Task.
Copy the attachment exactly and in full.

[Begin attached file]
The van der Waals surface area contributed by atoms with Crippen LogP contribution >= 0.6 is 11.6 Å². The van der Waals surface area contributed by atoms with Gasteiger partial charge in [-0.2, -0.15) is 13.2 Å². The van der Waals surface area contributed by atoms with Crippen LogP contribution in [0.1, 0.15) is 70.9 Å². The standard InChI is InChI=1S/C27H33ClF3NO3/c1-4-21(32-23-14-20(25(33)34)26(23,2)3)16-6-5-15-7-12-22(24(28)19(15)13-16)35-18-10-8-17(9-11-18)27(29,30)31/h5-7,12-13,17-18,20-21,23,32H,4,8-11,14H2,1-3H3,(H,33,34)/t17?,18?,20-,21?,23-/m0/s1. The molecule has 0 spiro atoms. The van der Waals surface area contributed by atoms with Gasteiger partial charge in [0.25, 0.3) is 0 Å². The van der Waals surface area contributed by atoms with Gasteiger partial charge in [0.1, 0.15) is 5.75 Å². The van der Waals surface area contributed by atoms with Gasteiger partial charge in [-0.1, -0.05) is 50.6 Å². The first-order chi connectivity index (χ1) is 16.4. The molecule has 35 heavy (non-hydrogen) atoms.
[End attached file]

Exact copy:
The van der Waals surface area contributed by atoms with Crippen LogP contribution >= 0.6 is 11.6 Å². The van der Waals surface area contributed by atoms with Gasteiger partial charge in [-0.2, -0.15) is 13.2 Å². The van der Waals surface area contributed by atoms with Crippen LogP contribution in [0.1, 0.15) is 70.9 Å². The standard InChI is InChI=1S/C27H33ClF3NO3/c1-4-21(32-23-14-20(25(33)34)26(23,2)3)16-6-5-15-7-12-22(24(28)19(15)13-16)35-18-10-8-17(9-11-18)27(29,30)31/h5-7,12-13,17-18,20-21,23,32H,4,8-11,14H2,1-3H3,(H,33,34)/t17?,18?,20-,21?,23-/m0/s1. The molecule has 0 spiro atoms. The van der Waals surface area contributed by atoms with Gasteiger partial charge in [0.25, 0.3) is 0 Å². The van der Waals surface area contributed by atoms with Gasteiger partial charge in [0.1, 0.15) is 5.75 Å². The van der Waals surface area contributed by atoms with Gasteiger partial charge in [-0.1, -0.05) is 50.6 Å². The first-order chi connectivity index (χ1) is 16.4. The molecule has 35 heavy (non-hydrogen) atoms.